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Martial Arts for Disabled People

Posted Jun 18 2009 12:11am

A few years back, when I was at my previous school, the focus was on training kids, and for some reason many of the kids were autistic to varying degrees. Prior to meeting these kids, I really had no idea what autism was. I mean, in a very abstract way, autism was to me something that Rainman had... idiot savante type stuff. Crazy math skills and not much else.

Turns out, lots of kids are autistic and more are being diagnosed all the time. While it's unclear as to what is causing the dramatic increase in the number of autistic kids, I've heard and read many theories. While some will point to over-diagnosis and medical fraud, I just don't see it. The kids I met were clearly struggling to make his body follow his mind's instructions. The theory that seems most reasonable to me is the increase in multi-use vaccinations that use what is in theory a safe form of mercury, thimerosal, as a stabilizer/preservative. Some of the theories point to environment, food allergies, but we began using this mercury preservative and multi-use vaccinations in the late 80s and miraculously began seeing an upward trend in diagnosed autism. Now, this could be like the Global Warming/Pirate relationship outlined here. But it just seems reasonable to me.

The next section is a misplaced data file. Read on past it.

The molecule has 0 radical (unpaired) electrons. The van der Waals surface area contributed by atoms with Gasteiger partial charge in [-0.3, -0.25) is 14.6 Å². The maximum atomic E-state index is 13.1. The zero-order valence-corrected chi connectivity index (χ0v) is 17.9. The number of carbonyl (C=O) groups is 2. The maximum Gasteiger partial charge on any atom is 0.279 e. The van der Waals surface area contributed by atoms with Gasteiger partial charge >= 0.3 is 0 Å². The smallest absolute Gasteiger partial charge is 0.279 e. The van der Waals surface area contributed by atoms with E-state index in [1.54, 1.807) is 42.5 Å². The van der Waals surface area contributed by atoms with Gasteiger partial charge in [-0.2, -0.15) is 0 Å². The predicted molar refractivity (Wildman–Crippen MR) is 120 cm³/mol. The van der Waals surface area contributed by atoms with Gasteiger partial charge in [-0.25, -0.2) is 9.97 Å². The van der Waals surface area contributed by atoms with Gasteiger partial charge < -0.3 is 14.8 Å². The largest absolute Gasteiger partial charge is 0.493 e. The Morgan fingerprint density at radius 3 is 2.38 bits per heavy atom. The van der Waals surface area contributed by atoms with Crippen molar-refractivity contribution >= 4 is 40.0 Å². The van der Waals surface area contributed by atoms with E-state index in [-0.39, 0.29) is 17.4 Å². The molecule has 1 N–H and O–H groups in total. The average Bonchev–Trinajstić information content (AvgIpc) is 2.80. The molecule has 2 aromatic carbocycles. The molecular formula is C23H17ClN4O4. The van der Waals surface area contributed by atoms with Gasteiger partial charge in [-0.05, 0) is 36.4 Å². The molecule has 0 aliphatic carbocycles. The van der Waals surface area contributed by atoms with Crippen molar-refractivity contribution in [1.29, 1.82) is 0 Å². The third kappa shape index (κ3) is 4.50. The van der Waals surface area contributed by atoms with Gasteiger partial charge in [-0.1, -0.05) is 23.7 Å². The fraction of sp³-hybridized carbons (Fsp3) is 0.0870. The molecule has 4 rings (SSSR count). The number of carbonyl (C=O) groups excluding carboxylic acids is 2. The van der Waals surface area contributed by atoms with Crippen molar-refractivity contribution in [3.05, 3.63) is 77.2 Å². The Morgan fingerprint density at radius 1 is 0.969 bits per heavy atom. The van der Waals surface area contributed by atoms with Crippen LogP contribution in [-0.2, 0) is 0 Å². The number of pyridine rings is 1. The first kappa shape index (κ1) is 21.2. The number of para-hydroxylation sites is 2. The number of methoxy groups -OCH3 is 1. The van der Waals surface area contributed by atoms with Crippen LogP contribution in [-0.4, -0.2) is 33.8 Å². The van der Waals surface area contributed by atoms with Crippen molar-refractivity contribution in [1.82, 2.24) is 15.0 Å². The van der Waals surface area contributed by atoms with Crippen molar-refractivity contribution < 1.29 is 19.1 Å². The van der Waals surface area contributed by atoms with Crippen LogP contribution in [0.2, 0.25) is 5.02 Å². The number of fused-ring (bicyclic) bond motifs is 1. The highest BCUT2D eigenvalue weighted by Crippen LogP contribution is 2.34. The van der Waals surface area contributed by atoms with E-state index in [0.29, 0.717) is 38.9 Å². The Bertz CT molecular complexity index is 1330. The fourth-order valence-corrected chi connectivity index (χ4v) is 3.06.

On martial arts forums, such as or and elsewhere, the topic of other martial artists who have different disabilities comes up. Can a person in a wheelchair become a black belt in karate? Can a guy with one leg do a flying sidekick and make it work? Of course, the answer is, it depends upon the person, the disability and the particular martial arts style. It would be very difficult for someone in a wheelchair to grapple, for example. I have seen a person with only one usable arm do pretty well, however. I think this is an interesting question.

Another question that I find interesting is this. I'm deeply troubled by the entire idea of McDojos, 9 year old black belts and all of the bogus, money grubbing that goes along with it. That said, for kids with learning disabilities such as autism, is learning in a McDojo beneficial? Does anyone have experience working with autistic or disabled people in their schools?
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